Michel D. (michelann) from WALNUT GROVE, MO Reviewed on 10/15/2015...
Just a year before his TV hit Wanted Dead or Alive Steve McQueen had a co-starring role in The Great St. Louis Bank Robbery. This is not the best McQueen role but does show how much potential he had before becoming the King of Cool in later great roles in movies like The Great Escape, The Cincinnati Kid, Bullitt, and Papillion. My personal best Steve McQueen film will always be from 1980, the action packed The Hunter where in he portrayed Papa Thorson, a bounty hunter. It was his last role before passing away from lung cancer in November of 1980.
1 of 1 member(s) found this review helpful.
One of the King Of Cool's first films
Georgios A. Katsaros | Greece | 01/22/2006
(4 out of 5 stars)
"One of the first films of the King Of Cool the Great St. Louis Bank Robbery is not a bad heist film for its low budget and being made in 1959.Also the film is based on actual events in St. Louis with many of the police officers playing roles in the film.
The story is about George Fowler (Steve McQueen) he is hired to be the getaway driver in a bank robbery by a old friend Gino (David Clarke).He meets with the rest of the crew the methodical John Egan the boss (Crahan Denton) and Willie (James Dukas) the criminal that has past his prime and jealous of George's importance in the robbery.Throught the film we see the preparation for the robbery and George's involment with a past love.
What I liked about this film despite it being a old film and in black and white its that its good heist film.Its cool how they prepare the heist.Timing the runs and checking for cops close to the bank.Another thing is the film feels real and the plot doesn't go to extremes like some other films that we have today.Also there is a scene in the film that I especially liked was where Gino is in the bathroom shaving and George closes the door and Gino realises how small the bathroom is and claustrophobic of it reminding how jail is to locked up.Today in films criminals act like its nothing getting out of jail.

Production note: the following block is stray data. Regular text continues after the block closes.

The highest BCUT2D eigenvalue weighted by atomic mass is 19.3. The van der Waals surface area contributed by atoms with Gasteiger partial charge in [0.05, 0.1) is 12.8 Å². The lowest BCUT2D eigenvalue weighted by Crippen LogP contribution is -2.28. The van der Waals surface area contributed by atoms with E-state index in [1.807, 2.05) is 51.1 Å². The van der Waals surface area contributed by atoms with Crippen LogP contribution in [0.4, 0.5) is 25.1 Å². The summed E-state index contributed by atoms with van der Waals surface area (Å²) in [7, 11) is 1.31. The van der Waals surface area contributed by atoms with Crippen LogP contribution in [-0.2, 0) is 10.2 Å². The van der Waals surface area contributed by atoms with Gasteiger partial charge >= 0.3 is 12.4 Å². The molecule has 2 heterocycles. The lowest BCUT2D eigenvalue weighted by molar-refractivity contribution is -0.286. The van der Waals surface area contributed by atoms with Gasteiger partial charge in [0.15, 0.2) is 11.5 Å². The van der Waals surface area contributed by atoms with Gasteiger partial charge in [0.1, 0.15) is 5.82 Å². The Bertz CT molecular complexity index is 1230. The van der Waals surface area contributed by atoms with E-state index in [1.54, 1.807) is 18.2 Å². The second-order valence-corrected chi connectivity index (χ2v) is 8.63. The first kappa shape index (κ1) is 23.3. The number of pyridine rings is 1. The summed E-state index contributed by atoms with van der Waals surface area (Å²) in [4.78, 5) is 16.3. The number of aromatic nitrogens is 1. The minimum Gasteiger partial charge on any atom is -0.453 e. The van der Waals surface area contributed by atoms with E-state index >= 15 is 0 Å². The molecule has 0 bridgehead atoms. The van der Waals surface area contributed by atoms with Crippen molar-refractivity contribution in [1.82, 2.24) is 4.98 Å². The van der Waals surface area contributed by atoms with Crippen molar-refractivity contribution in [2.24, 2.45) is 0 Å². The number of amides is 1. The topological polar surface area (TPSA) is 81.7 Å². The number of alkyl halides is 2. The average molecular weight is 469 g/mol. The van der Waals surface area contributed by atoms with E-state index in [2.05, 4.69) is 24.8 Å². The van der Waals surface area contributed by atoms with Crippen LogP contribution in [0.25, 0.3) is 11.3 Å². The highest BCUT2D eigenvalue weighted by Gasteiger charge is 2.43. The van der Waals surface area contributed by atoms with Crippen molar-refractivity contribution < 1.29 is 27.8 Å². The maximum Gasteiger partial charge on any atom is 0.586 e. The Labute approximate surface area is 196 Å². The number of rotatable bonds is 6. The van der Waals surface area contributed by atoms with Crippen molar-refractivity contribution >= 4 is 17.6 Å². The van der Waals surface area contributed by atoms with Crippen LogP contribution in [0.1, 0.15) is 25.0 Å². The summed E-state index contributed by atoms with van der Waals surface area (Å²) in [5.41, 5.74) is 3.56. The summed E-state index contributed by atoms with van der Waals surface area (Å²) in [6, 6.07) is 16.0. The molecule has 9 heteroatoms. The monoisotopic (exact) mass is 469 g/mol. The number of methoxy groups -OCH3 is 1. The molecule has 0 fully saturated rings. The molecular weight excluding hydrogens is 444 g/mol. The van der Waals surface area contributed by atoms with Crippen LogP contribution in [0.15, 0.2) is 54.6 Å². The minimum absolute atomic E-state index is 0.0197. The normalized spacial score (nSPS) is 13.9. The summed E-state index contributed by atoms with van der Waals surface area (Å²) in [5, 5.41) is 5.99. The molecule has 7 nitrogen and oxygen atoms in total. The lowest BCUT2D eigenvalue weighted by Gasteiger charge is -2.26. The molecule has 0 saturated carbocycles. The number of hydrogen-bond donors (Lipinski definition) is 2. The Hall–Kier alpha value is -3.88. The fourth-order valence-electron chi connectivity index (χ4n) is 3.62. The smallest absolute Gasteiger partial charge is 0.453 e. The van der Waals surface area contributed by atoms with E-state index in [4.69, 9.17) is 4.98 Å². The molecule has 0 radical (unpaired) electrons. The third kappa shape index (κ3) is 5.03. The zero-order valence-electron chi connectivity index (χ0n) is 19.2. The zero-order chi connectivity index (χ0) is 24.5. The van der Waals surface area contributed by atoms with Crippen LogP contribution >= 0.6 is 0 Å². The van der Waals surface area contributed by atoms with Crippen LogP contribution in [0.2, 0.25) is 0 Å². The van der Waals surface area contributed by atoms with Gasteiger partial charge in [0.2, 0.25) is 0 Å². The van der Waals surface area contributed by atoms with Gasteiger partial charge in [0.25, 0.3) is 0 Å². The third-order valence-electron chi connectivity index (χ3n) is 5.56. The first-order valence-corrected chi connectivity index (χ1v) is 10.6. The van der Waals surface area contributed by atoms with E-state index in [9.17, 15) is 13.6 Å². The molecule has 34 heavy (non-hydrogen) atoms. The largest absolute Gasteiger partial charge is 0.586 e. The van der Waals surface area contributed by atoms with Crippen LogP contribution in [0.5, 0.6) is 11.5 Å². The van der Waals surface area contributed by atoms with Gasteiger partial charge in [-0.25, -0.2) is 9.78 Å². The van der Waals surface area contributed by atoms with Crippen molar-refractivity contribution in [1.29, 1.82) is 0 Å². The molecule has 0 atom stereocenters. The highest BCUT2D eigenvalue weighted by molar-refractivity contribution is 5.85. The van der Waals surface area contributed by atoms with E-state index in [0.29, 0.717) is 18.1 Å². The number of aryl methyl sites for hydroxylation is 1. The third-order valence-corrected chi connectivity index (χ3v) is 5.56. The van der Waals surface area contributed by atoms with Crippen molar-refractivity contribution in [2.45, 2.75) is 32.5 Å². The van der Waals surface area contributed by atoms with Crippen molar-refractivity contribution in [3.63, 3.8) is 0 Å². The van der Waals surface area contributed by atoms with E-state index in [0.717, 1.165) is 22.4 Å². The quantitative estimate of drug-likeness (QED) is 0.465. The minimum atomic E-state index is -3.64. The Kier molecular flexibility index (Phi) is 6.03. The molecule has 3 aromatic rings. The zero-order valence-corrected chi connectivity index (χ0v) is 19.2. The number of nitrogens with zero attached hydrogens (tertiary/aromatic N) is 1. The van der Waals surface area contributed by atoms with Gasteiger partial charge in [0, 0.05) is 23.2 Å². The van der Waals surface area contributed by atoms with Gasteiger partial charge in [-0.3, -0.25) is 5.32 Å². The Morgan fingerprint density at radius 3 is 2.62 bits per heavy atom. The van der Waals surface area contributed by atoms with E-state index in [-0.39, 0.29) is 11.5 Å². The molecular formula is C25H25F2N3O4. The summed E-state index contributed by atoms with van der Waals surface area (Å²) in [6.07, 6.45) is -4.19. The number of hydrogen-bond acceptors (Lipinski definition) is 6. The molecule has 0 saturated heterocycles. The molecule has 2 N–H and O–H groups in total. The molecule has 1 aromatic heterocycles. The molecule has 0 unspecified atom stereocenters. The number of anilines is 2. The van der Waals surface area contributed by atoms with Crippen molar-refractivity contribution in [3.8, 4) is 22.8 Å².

The DVD is a barebones release.Nothing at all.Dont expect in the near future any special edition.But if you really like this film get because just look at the price 4 dollars.Who can beat that.
A entertaining and quick film with good performances.Not a bad heist film with no happy ending for a change than most cliché films.Any Steve McQueen fans should see this to look at the start of this legend's career."
Tony C. Pastorello | Carlsbad,New Mexico | 03/31/2008
(4 out of 5 stars)
"At 63, and a friend knowing I was from "Dago Hill" in St.Louis, we were chatting about how things had changed in our world. He being an avid Cardinals fan, as myself, we starting telling stories about Ole' St. Louis. When I told him about being an early teenager, my father owning the quick shop"Tom's Grill" and watching the making of the movie, meeting Steve McQueen,in person, seeing the behind the scenes operation, he was intrigued and asked me a lot about the story. As we sat talking my wife looked at me and suggested we go to Amazon.com, see if the movie was downloadable and watch it. Well, needless to say it brought back many memories, and since my father died in 1981, I got to see him, alive, young and in the movie in the restaurant scenes when Steve was timing things and had the argument with the girl.
My father obviously is "Tom", owner of the grill, I remember many of the actual police officers in the movie as well as those that were involved in the real robbery. In the scene where the police cars are coming out of the station to respond to the bank, they are coming out of the 2nd district police station on Hampton Ave. which was right behind my house. Since I used to go to the station, shoot my .22 rifle in the basement range, put the flag up on week-ends, I got to know many of the officers that also knew my dad. As well as sometimes sneaking a ride on the back of one of the police motorcycles from time to time.
Yes, it brought back many memories, the movie itself was of course low budget, black and white, a very young Steve and refreshingly not full of sex, and tons of profanity.
To Amazon, I can only say thank you, from my heart, I am now a semi-retired former police officer, on reserves, and a PhD meteorologist here in Carlsbad, New Mexico.
In missing old St.Louis, the movie actually reminded me of the times as a kid, crawdad fishing and bike riding in Tower Grove park, having sat under that very pagoda in the movie when the gang members met.
So, especially if your an old St. Louis resident or just want to see how it looked with the old 50's cars, cheap gas, and a nostalgic hamburger fast food shop, I highly recommend you watch this movie: "The Great St. Louis Bank Robbery"